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Find Lost Radioactive Sources Through Social Media, Engage with a 3D Dismantled Bomb, and More from CNS Available on NTI.org

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Learn how to track and recover orphan radioactive sources through social media and satellite images. View a 3D model of a dismantled nuclear bomb in your own home! Peek inside a nuclear reactor and learn how it can be made proliferation-resistant.

Explore this set of new analysis and interactive content created by experts at the James Martin Center for Nonproliferation Studies (CNS) for the Nuclear Threat Initiative.

Radioactive Investigators: Recovering Orphan Radioactive Sources with Innovative Methods and New Tools

CNS experts Margarita Kalinina-Pohl and Michael Scott Duitsman, along with and Dr. Ionel Balan from Moldova’s National Agency for Regulation of Nuclear and Radiological Activities, explain how new tools can be used to track and recover unaccounted for radioactive ("orphan”) sources in Moldova. Published with an interactive case study, this article describes how these new tools – including social media searches, satellite and aerial images, and online surveys – are a force multiplier for traditional inspections and investigations into radioactive sources. Click here to view the article.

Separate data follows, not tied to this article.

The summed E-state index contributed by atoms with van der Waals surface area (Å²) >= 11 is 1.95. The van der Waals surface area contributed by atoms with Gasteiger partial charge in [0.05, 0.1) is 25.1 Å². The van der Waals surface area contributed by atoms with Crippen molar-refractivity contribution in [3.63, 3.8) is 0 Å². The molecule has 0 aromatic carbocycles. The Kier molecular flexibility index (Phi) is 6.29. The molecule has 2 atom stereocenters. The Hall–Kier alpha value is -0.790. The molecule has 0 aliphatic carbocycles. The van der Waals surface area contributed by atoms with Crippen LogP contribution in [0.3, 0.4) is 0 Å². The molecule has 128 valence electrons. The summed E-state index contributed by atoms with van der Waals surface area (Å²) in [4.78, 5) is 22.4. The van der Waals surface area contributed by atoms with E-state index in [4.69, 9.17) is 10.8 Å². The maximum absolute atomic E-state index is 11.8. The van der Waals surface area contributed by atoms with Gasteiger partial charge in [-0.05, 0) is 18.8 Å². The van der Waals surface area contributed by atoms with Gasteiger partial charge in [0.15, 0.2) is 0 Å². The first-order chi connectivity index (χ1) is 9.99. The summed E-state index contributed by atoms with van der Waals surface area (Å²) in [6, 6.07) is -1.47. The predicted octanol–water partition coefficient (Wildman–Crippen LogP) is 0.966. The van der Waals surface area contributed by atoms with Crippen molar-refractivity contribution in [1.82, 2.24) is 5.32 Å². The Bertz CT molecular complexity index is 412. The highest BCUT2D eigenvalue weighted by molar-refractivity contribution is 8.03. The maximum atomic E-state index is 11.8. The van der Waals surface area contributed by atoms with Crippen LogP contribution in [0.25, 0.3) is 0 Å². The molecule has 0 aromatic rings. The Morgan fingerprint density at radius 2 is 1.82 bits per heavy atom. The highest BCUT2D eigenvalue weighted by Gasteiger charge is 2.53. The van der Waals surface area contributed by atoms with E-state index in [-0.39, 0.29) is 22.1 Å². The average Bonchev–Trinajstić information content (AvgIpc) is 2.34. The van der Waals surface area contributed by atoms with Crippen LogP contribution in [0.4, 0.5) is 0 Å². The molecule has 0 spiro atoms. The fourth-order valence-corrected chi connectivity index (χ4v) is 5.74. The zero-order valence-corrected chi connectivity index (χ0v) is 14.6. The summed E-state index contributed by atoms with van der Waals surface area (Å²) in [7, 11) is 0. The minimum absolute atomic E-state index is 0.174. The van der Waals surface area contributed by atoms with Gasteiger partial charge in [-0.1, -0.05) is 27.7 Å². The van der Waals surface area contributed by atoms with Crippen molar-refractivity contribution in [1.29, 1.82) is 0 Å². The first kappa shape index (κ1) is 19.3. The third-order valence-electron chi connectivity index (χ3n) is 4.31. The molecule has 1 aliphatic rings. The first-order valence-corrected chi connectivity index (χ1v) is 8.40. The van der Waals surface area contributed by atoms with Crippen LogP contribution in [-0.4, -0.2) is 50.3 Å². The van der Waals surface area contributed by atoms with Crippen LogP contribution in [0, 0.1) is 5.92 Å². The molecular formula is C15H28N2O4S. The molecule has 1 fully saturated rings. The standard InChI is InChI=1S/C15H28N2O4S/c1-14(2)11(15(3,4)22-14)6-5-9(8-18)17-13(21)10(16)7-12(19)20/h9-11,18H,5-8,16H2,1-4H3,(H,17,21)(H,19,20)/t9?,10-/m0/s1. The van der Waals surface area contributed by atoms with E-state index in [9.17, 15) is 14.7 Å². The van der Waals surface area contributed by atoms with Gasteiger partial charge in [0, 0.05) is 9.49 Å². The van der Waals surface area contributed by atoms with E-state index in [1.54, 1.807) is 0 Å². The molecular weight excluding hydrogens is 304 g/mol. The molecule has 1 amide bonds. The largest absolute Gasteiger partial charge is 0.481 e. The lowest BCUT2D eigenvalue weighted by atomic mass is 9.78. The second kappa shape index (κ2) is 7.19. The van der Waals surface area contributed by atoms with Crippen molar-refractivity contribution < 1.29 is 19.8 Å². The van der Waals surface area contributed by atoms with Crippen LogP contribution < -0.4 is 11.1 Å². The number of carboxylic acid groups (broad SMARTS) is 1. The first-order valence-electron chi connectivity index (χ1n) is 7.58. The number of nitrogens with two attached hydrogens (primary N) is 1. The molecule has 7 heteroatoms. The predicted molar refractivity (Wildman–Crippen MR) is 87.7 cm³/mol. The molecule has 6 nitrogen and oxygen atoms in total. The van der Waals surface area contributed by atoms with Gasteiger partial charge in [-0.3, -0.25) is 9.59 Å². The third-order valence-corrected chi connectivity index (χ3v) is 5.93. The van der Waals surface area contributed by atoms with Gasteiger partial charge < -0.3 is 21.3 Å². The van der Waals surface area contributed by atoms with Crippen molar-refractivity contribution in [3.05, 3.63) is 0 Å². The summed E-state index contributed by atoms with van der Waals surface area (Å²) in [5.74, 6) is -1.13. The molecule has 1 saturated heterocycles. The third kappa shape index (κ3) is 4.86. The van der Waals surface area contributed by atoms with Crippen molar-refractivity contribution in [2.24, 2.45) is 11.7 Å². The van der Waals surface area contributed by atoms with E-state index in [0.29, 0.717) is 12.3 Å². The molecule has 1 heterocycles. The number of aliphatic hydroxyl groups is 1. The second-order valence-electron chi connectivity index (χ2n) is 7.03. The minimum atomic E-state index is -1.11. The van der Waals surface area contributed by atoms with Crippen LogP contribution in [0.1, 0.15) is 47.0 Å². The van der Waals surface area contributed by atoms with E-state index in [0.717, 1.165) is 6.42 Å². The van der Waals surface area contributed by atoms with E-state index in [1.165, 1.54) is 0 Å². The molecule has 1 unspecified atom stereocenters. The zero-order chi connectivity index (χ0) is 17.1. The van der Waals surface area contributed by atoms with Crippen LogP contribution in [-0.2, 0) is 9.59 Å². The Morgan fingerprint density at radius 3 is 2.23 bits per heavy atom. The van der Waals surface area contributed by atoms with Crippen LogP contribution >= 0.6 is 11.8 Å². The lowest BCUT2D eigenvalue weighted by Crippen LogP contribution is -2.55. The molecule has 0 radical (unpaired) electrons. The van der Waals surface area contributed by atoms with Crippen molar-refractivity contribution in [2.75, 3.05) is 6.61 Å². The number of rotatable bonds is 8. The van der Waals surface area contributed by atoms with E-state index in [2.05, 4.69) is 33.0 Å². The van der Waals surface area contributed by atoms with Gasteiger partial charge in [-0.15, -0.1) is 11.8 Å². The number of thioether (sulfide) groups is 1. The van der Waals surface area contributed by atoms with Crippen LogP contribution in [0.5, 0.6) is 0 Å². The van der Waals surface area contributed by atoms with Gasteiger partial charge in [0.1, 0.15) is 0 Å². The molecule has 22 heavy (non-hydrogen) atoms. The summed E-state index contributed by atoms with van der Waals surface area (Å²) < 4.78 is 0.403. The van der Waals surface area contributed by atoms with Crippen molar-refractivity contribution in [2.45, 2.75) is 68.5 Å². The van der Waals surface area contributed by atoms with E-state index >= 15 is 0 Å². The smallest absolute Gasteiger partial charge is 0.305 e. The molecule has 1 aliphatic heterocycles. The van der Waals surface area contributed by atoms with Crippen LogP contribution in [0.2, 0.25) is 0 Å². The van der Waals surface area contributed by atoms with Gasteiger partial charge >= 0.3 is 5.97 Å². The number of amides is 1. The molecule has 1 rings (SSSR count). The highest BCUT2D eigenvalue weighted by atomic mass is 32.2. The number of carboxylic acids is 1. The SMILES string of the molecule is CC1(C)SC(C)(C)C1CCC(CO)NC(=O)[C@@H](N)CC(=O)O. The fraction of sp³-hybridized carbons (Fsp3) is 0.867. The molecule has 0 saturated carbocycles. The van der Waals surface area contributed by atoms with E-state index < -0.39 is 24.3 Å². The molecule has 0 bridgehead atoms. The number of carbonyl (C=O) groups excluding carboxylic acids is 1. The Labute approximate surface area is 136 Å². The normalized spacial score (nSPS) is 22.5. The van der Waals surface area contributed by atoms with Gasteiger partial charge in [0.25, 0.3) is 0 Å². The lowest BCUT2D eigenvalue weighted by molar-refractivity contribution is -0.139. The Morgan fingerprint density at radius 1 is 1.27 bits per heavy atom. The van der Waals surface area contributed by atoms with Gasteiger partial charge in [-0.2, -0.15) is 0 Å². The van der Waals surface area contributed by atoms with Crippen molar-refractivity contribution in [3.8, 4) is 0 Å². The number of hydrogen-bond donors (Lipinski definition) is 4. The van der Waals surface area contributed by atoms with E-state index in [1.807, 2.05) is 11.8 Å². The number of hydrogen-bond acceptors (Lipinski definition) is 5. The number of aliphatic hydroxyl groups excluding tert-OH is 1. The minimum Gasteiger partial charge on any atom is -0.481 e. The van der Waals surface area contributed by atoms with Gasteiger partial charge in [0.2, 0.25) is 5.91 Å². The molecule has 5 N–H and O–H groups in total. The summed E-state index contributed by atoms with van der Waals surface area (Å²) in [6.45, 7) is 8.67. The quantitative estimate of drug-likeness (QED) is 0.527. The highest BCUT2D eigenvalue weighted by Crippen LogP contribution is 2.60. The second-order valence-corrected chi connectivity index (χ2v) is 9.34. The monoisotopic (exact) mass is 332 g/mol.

Dismantle Bombs, Not Treaties

CNS Research Associates Jamie Withorne and Anne Pellegrino explain the risks to international security and stability posed by stalled progress on nuclear arms limitations and reduction between the U.S. and Russia. To emphasize that the world must “dismantle bombs, not treaties,” the CNS team offers readers an interactive experience of what it is like to dismantle a bomb with a 3D model of a dismantled U.S. B83 bomb. Using augmented reality technology, the 3D bomb model can super-imposed in day-to-day settings – like someone's living room! Click here to view the article.

The Little Known Success Story of U.S.-China Nuclear Security Cooperation

CNS experts Miles Pomper and Ferenc Dalnoki-Veress recount the under-the-radar success story of U.S.-Chinese cooperation to convert Miniature Neutron Source Reactors (MNSRs) in Ghana and Nigeria from using nuclear weapons-grade highly enriched uranium (HEU) fuel to low-enriched uranium (LEU) fuel. LEU cannot be used for nuclear bombs, so this conversion makes the research reactors proliferation-resistant and lowers nuclear terrorism risks. The article is complemented by a 3D model of an MNSR for readers who want to peek inside the reactor and learn more about how the conversion works. Click here to view the article.

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